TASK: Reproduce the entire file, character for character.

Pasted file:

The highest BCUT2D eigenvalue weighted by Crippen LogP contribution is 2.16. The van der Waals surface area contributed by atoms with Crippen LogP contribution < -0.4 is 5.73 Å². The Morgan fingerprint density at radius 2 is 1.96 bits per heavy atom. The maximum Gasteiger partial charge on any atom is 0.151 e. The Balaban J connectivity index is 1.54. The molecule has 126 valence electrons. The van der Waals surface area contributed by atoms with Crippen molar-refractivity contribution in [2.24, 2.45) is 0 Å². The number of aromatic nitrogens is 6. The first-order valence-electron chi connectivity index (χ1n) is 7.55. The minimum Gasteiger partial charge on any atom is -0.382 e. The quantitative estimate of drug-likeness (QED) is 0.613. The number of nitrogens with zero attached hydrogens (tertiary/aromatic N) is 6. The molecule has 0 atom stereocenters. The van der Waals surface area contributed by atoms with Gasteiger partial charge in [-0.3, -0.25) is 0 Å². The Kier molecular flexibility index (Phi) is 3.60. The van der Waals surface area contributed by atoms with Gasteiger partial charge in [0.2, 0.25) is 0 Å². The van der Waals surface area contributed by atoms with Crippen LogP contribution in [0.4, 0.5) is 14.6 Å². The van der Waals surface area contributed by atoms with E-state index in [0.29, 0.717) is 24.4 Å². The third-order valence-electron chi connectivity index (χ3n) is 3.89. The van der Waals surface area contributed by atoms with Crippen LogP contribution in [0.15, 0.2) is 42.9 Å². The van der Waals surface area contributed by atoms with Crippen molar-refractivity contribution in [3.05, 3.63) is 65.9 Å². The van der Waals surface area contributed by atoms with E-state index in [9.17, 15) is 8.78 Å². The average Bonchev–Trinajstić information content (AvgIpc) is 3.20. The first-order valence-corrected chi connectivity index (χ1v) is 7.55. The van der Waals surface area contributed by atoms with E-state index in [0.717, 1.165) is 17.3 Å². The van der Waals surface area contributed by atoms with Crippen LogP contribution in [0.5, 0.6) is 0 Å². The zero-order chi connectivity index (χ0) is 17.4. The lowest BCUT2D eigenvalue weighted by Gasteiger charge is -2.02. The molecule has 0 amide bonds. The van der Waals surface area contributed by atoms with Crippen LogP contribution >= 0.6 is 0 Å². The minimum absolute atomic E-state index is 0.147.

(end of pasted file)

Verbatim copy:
The highest BCUT2D eigenvalue weighted by Crippen LogP contribution is 2.16. The van der Waals surface area contributed by atoms with Crippen LogP contribution < -0.4 is 5.73 Å². The Morgan fingerprint density at radius 2 is 1.96 bits per heavy atom. The maximum Gasteiger partial charge on any atom is 0.151 e. The Balaban J connectivity index is 1.54. The molecule has 126 valence electrons. The van der Waals surface area contributed by atoms with Crippen molar-refractivity contribution in [2.24, 2.45) is 0 Å². The number of aromatic nitrogens is 6. The first-order valence-electron chi connectivity index (χ1n) is 7.55. The minimum Gasteiger partial charge on any atom is -0.382 e. The quantitative estimate of drug-likeness (QED) is 0.613. The number of nitrogens with zero attached hydrogens (tertiary/aromatic N) is 6. The molecule has 0 atom stereocenters. The van der Waals surface area contributed by atoms with Gasteiger partial charge in [-0.3, -0.25) is 0 Å². The Kier molecular flexibility index (Phi) is 3.60. The van der Waals surface area contributed by atoms with Gasteiger partial charge in [0.2, 0.25) is 0 Å². The van der Waals surface area contributed by atoms with Crippen LogP contribution in [0.4, 0.5) is 14.6 Å². The van der Waals surface area contributed by atoms with E-state index in [0.29, 0.717) is 24.4 Å². The third-order valence-electron chi connectivity index (χ3n) is 3.89. The van der Waals surface area contributed by atoms with Crippen LogP contribution in [0.15, 0.2) is 42.9 Å². The van der Waals surface area contributed by atoms with Crippen molar-refractivity contribution in [3.05, 3.63) is 65.9 Å². The van der Waals surface area contributed by atoms with E-state index in [9.17, 15) is 8.78 Å². The average Bonchev–Trinajstić information content (AvgIpc) is 3.20. The first-order valence-corrected chi connectivity index (χ1v) is 7.55. The van der Waals surface area contributed by atoms with E-state index in [0.717, 1.165) is 17.3 Å². The van der Waals surface area contributed by atoms with Crippen LogP contribution in [0.5, 0.6) is 0 Å². The zero-order chi connectivity index (χ0) is 17.4. The lowest BCUT2D eigenvalue weighted by Gasteiger charge is -2.02. The molecule has 0 amide bonds. The van der Waals surface area contributed by atoms with Crippen LogP contribution >= 0.6 is 0 Å². The minimum absolute atomic E-state index is 0.147.